World's oldest woman, 129, says she's been miserable every day and her long life is a punishment from god

In a deeply shocking testimony that was also very lucid for the elderly lady, she became emotional while speaking of the horrifying day her native Chechen people were all deported together by Stalin


                            World's oldest woman, 129, says she's been miserable every day and her long life is a punishment from god

A woman claiming to be the oldest person in the world, at 129, has come forward to reveal she's had just one happy day all her life! The elderly woman also recalled the brutal deportation into internal exile in the Soviet Union by the tyrannical Stalin during the height of World War II. According to her Russian passport, Koku Istambulova is 129-years-old, and her pension papers also show her birthday as June 1, 1889. Just when one wonders, she may have seen so many ups and downs in her life, Koku claims her life had been nothing, but "punishment by God."

In a deeply shocking testimony that was also very lucid for the elderly lady, she became emotional while speaking of the horrifying day her native Chechen people were all deported together by Stalin on the steppes of Kazakhstan almost 75-years-ago. She has now claimed that the only happy day in her life was when she entered a home that she built with her own hands, back in her native land, the Daily Mail reported.

After she returned to her home from her harrowing experience that saw her living for 13 years in an unknown land, Koku decided to build a home after many Russians had occupied the vacated Chechen homes.



 

Even though Koku had to trawl through the dirt to make her home using just mud, water, and dry sticks, she says that going back and eventually building her home, was something "most beautiful in the world." While speaking to the TV crew who was interviewing her for a documentary on the Chechen purge, Kuko said: "You're asking if I had a single happy day in my life. It was the day when I first entered my house. It was very small and I stoked the stove with wood. But it was my home. I built it myself, the best house in the world. I lived there for 60 years."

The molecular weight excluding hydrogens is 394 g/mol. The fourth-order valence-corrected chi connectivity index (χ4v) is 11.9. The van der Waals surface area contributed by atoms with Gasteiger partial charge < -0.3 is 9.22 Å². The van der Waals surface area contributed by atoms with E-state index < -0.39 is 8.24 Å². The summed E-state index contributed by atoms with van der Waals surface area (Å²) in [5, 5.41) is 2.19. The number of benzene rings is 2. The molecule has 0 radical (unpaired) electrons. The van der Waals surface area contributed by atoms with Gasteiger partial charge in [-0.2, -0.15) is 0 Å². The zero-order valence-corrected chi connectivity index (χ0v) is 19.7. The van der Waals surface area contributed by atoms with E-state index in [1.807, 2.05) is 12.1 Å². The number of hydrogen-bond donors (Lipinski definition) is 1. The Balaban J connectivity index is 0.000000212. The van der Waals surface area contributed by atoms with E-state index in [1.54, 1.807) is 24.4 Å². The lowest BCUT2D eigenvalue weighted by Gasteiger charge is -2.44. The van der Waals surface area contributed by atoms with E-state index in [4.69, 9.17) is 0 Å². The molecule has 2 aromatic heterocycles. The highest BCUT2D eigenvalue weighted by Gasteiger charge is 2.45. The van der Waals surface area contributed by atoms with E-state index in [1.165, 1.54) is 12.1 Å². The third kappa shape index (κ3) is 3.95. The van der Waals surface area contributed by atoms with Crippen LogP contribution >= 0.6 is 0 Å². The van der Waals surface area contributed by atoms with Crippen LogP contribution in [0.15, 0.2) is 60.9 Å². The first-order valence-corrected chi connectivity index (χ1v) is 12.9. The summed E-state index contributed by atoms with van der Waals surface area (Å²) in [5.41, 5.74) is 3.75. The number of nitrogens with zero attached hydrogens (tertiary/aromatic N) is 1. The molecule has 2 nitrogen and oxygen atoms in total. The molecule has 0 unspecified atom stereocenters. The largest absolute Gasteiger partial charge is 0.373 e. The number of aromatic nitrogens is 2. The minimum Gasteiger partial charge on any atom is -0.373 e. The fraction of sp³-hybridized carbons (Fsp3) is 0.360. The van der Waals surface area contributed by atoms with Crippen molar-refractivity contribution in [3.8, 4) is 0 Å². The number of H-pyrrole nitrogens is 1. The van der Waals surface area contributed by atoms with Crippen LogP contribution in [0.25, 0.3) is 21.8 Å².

The elderly woman knows that people around the world are fascinated by her. Medina, Koku's 15-years-old great-granddaughter has been chosen by the family to take care of the incredible woman. Of her great-grandmother, she said: "Granny built it herself when she returned from exile. She mixed soil and water, added dry sticks and grass and made stones out of it, then put them one on another and painted with white paint later."

Even though these were happy days that Koku can remember from her past, the days that preceded the construction of her home were dark days indeed. She spoke of how many people died in the cattle-truck trains that had been used for the exile of her people and that the dead bodies were thrown out of the carriages so that they could be eaten by hungry packs of dogs.



 

According to historical records, Koku was already 27 years old when the last tsar of Russia, Nicholas II, was forced to give up his throne in March 1917. She was 55 at the end of the Second World War that ended in 1945, and already 102 when the Soviet Union collapsed in 1991 - an event that seems like it occurred a generation ago. 

Reportedly, Koku does not consume meat and hates any kind of soup. However, she loves fermented milk. During World War II, Istambulova recalls Nazi tanks passing her family home and feeling really "scared."

Koku lost her only surviving daughter, Tamara, five years ago, according to relatives. She was 104 years old at the time of her death. While her eyesight is failing her, Koku is still articulate, able to feed herself and walk without hassles. "I survived the Russian Civil War [after the Bolshevik revolution], the Second World War, the deportation of our nation in 1944 and through two Chechen wars. And now I am sure that my life was not a happy one."

"I remember tanks with Germans passing our house. It was scary. But I tried not to show this, we were hiding in the house. Life in Kazakhstan was the hardest for us. When in exile - we lived in Siberia too - but in Kazakhstan, we felt how the Kazakhs hated us. Every day I dreamed of going back home. Working in my garden helped me to get rid of my sad thoughts but my soul always wanted home," she recounts.



 

Apparently, there are 37 people over the age of 110 years in Russia, according to the pension fund, which is a state body. However, none of these claims can be truly verified as there is a lack of early childhood written records or reliable birth proofs.

Like Istambulova, most of them live in the Caucasus which is known worldwide for its history of longevity among its peoples. The oldest documented woman in the world is Chiyo Miyako, who was born on May 2nd, 1901 in Japan. Before Miyako, the oldest living person was Nabi Tajima, also from Japan, who died at a ripe age of 117 years.

That being said, the oldest documented human lifespan of all time is Jeanne Calment from France. She died in 1997 after living a staggering 122 years and 164 days. She is also said to have met world-famous painter, Vincent van Gogh when she was a child.